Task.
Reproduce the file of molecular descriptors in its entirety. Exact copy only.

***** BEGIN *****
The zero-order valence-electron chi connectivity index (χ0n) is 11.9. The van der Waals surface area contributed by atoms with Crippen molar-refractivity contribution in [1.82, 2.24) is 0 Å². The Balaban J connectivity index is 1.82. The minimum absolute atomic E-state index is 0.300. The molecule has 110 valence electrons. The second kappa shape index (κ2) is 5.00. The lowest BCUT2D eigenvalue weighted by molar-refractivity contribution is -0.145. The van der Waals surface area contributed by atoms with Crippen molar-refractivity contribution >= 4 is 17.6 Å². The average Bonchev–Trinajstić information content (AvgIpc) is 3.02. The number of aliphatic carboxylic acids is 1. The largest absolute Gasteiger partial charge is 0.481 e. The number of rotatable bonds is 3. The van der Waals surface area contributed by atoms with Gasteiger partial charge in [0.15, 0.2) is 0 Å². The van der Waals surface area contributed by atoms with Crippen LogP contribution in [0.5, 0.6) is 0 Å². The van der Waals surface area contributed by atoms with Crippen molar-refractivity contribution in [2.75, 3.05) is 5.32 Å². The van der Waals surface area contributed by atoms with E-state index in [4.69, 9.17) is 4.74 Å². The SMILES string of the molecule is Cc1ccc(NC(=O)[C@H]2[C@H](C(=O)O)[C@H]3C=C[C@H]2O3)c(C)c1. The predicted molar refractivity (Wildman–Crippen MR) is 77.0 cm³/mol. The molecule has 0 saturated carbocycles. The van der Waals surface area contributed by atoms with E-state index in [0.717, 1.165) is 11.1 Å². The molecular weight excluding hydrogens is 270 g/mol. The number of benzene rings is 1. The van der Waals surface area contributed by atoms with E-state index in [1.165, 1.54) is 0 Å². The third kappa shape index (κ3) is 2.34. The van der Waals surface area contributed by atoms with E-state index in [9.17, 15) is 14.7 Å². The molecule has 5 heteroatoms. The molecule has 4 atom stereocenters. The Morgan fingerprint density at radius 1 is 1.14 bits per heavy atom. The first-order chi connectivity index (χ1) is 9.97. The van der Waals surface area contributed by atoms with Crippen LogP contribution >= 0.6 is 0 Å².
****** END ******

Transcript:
The zero-order valence-electron chi connectivity index (χ0n) is 11.9. The van der Waals surface area contributed by atoms with Crippen molar-refractivity contribution in [1.82, 2.24) is 0 Å². The Balaban J connectivity index is 1.82. The minimum absolute atomic E-state index is 0.300. The molecule has 110 valence electrons. The second kappa shape index (κ2) is 5.00. The lowest BCUT2D eigenvalue weighted by molar-refractivity contribution is -0.145. The van der Waals surface area contributed by atoms with Crippen molar-refractivity contribution >= 4 is 17.6 Å². The average Bonchev–Trinajstić information content (AvgIpc) is 3.02. The number of aliphatic carboxylic acids is 1. The largest absolute Gasteiger partial charge is 0.481 e. The number of rotatable bonds is 3. The van der Waals surface area contributed by atoms with Gasteiger partial charge in [0.15, 0.2) is 0 Å². The van der Waals surface area contributed by atoms with Crippen LogP contribution in [0.5, 0.6) is 0 Å². The van der Waals surface area contributed by atoms with Crippen molar-refractivity contribution in [2.75, 3.05) is 5.32 Å². The van der Waals surface area contributed by atoms with E-state index in [4.69, 9.17) is 4.74 Å². The SMILES string of the molecule is Cc1ccc(NC(=O)[C@H]2[C@H](C(=O)O)[C@H]3C=C[C@H]2O3)c(C)c1. The predicted molar refractivity (Wildman–Crippen MR) is 77.0 cm³/mol. The molecule has 0 saturated carbocycles. The van der Waals surface area contributed by atoms with E-state index in [0.717, 1.165) is 11.1 Å². The molecular weight excluding hydrogens is 270 g/mol. The number of benzene rings is 1. The van der Waals surface area contributed by atoms with E-state index in [1.165, 1.54) is 0 Å². The third kappa shape index (κ3) is 2.34. The van der Waals surface area contributed by atoms with E-state index in [9.17, 15) is 14.7 Å². The molecule has 5 heteroatoms. The molecule has 4 atom stereocenters. The Morgan fingerprint density at radius 1 is 1.14 bits per heavy atom. The first-order chi connectivity index (χ1) is 9.97. The van der Waals surface area contributed by atoms with Crippen LogP contribution >= 0.6 is 0 Å².